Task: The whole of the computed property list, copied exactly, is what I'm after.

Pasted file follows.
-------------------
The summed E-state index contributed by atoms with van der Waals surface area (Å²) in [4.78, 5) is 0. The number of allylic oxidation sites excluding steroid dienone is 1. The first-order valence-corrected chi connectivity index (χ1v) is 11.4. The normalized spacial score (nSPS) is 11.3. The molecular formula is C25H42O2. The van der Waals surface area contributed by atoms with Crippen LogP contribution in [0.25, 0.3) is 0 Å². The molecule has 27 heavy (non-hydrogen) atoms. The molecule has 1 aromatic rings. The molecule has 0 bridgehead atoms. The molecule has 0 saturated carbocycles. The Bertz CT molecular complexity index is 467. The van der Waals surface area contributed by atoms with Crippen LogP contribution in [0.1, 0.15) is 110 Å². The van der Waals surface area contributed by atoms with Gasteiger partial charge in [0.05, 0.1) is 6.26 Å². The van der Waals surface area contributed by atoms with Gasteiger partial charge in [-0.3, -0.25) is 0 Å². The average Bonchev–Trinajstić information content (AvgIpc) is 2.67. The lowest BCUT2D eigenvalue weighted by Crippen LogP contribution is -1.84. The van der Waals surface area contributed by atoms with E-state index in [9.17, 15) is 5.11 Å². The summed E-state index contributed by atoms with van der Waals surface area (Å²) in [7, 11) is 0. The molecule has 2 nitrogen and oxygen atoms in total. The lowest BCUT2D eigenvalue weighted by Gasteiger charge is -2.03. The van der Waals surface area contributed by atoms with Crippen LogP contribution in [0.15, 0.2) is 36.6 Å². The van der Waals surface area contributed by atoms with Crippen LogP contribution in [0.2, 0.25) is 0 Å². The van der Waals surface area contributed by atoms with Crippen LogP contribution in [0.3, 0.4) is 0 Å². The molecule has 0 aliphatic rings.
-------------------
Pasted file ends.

The summed E-state index contributed by atoms with van der Waals surface area (Å²) in [4.78, 5) is 0. The number of allylic oxidation sites excluding steroid dienone is 1. The first-order valence-corrected chi connectivity index (χ1v) is 11.4. The normalized spacial score (nSPS) is 11.3. The molecular formula is C25H42O2. The van der Waals surface area contributed by atoms with Crippen LogP contribution in [0.25, 0.3) is 0 Å². The molecule has 27 heavy (non-hydrogen) atoms. The molecule has 1 aromatic rings. The molecule has 0 bridgehead atoms. The molecule has 0 saturated carbocycles. The Bertz CT molecular complexity index is 467. The van der Waals surface area contributed by atoms with Crippen LogP contribution in [0.1, 0.15) is 110 Å². The van der Waals surface area contributed by atoms with Gasteiger partial charge in [0.05, 0.1) is 6.26 Å². The van der Waals surface area contributed by atoms with Gasteiger partial charge in [-0.3, -0.25) is 0 Å². The average Bonchev–Trinajstić information content (AvgIpc) is 2.67. The lowest BCUT2D eigenvalue weighted by Crippen LogP contribution is -1.84. The van der Waals surface area contributed by atoms with E-state index in [9.17, 15) is 5.11 Å². The summed E-state index contributed by atoms with van der Waals surface area (Å²) in [7, 11) is 0. The molecule has 2 nitrogen and oxygen atoms in total. The lowest BCUT2D eigenvalue weighted by Gasteiger charge is -2.03. The van der Waals surface area contributed by atoms with Crippen LogP contribution in [0.15, 0.2) is 36.6 Å². The van der Waals surface area contributed by atoms with Crippen LogP contribution in [0.2, 0.25) is 0 Å². The van der Waals surface area contributed by atoms with Crippen LogP contribution in [0.3, 0.4) is 0 Å². The molecule has 0 aliphatic rings.